1. The proposal approved by the Faculty Senate does not apply to any students currently enrolled at Rice. The class of 2020 is the first class subject to the new rules. Because we have not heard anyone suggest that first semester freshmen should be able to take more than 18 credits/6 courses, we plan to apply the adopted rule to our entering freshmen for their first semester. No matter how impressive their preparation and accomplishment in high school, students should not exceed that high load until they have demonstrated their capacity in the demanding Rice environment.
  2. This fall, a committee of faculty, students, and staff will work together to develop the guidelines for approving workloads over 18 hours. Unlike the current credit limits, we do not expect exceptions to these lower limits to be as rare. The committee will identify reasons for exceeding the load that should generally be treated as strong arguments for granting approval, and which attributes of students (including prior performance) should strongly dispose the advisor to grant an overload permission.
  3. This same committee will consider whether certain types of courses would count differently, or not at all, in determining course load for these purposes. For example, we can imagine not counting LPAP credit hours toward the limit.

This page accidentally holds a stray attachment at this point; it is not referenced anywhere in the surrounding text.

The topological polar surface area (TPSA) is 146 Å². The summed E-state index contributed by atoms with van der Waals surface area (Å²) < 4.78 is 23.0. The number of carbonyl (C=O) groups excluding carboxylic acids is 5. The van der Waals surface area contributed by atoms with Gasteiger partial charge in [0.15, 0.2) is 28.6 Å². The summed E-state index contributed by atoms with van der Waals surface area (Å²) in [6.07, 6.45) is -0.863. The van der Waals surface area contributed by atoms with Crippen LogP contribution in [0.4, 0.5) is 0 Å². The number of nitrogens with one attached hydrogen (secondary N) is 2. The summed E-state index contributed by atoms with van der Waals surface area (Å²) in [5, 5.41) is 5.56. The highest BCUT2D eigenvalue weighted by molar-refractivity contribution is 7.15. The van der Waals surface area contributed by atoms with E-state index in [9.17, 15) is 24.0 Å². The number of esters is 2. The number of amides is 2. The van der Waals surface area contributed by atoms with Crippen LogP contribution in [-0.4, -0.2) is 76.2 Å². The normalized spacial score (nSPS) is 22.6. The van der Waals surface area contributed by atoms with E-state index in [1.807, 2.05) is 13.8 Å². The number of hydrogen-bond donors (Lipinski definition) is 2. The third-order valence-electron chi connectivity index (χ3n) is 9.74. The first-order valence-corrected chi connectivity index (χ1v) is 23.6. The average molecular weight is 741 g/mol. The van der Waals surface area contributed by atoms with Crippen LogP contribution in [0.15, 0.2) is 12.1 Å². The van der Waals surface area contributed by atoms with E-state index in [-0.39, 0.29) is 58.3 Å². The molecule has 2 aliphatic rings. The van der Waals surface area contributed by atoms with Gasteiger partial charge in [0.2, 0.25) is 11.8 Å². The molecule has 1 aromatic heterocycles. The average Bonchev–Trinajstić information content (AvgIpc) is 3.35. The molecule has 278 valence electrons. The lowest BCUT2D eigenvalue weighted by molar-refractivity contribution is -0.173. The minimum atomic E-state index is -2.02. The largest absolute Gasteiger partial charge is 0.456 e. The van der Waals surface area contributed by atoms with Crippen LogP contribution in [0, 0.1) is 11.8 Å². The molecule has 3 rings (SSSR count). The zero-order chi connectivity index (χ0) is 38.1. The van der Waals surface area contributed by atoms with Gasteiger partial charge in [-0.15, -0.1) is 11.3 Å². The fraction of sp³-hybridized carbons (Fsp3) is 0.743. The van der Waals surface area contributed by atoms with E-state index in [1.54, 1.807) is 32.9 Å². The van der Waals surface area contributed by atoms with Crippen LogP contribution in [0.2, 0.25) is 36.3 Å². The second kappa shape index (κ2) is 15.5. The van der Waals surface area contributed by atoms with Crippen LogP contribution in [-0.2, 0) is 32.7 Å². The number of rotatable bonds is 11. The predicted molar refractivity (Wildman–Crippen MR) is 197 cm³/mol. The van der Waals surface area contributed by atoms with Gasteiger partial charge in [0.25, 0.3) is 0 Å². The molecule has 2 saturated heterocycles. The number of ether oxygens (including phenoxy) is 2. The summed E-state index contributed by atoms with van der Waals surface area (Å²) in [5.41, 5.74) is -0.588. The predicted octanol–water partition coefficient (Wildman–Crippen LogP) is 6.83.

4. It is entirely possible that, as the committee works through these issues, alternative solutions to some of the problems being addressed will be identified (for example, shortening the drop/add period).
  5. Depending on what the committee recommends, it may be desirable to bring a reworked proposal to the Faculty Senate for consideration.
  6. A final decision on implementation, to be determined by the two of us, will not be made until the guidelines have been proposed, and students and others have had a further chance to make their views known.

We believe that it is premature to judge the proposal at this time. The proposal evolved very substantially during the time it was being formulated, and it is not clear that those objecting to it understand the nature of that evolution. It is certainly not an 18 credit "cap" on student course enrollments, but instead a strong guidepost with associated guidelines that we will work together to develop.

This is an opportunity for faculty and students to work together, to restore trust, and to build an even better university. We are confident that we can move forward in that spirit and serve the needs of all members of our community.

With regards,

dwl & mlm

David W. Leebron, President

Marie Lynn Miranda, Provost